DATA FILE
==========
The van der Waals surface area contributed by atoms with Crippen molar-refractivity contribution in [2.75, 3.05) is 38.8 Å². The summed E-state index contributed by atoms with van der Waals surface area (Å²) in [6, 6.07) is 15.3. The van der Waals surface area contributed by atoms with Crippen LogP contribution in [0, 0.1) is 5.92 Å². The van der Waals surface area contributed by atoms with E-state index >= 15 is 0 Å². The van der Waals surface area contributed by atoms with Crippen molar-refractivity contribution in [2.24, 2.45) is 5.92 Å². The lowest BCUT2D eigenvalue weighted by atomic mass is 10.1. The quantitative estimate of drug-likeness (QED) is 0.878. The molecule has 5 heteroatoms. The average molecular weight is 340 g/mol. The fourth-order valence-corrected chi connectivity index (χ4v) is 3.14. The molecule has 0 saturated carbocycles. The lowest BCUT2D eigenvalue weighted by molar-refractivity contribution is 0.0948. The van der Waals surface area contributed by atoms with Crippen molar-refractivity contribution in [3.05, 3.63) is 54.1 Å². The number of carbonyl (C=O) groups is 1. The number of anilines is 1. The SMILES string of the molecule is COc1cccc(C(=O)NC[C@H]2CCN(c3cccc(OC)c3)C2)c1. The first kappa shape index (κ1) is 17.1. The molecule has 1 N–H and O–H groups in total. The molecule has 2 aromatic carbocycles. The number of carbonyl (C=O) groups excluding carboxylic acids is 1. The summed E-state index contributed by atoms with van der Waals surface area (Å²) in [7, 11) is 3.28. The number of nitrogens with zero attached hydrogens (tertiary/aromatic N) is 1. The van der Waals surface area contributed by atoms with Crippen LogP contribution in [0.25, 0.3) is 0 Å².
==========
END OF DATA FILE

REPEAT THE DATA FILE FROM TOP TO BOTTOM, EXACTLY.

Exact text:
The van der Waals surface area contributed by atoms with Crippen molar-refractivity contribution in [2.75, 3.05) is 38.8 Å². The summed E-state index contributed by atoms with van der Waals surface area (Å²) in [6, 6.07) is 15.3. The van der Waals surface area contributed by atoms with Crippen LogP contribution in [0, 0.1) is 5.92 Å². The van der Waals surface area contributed by atoms with E-state index >= 15 is 0 Å². The van der Waals surface area contributed by atoms with Crippen molar-refractivity contribution in [2.24, 2.45) is 5.92 Å². The lowest BCUT2D eigenvalue weighted by atomic mass is 10.1. The quantitative estimate of drug-likeness (QED) is 0.878. The molecule has 5 heteroatoms. The average molecular weight is 340 g/mol. The fourth-order valence-corrected chi connectivity index (χ4v) is 3.14. The molecule has 0 saturated carbocycles. The lowest BCUT2D eigenvalue weighted by molar-refractivity contribution is 0.0948. The van der Waals surface area contributed by atoms with Crippen molar-refractivity contribution in [3.05, 3.63) is 54.1 Å². The number of carbonyl (C=O) groups is 1. The number of anilines is 1. The SMILES string of the molecule is COc1cccc(C(=O)NC[C@H]2CCN(c3cccc(OC)c3)C2)c1. The first kappa shape index (κ1) is 17.1. The molecule has 1 N–H and O–H groups in total. The molecule has 2 aromatic carbocycles. The number of carbonyl (C=O) groups excluding carboxylic acids is 1. The summed E-state index contributed by atoms with van der Waals surface area (Å²) in [7, 11) is 3.28. The number of nitrogens with zero attached hydrogens (tertiary/aromatic N) is 1. The van der Waals surface area contributed by atoms with Crippen LogP contribution in [0.25, 0.3) is 0 Å².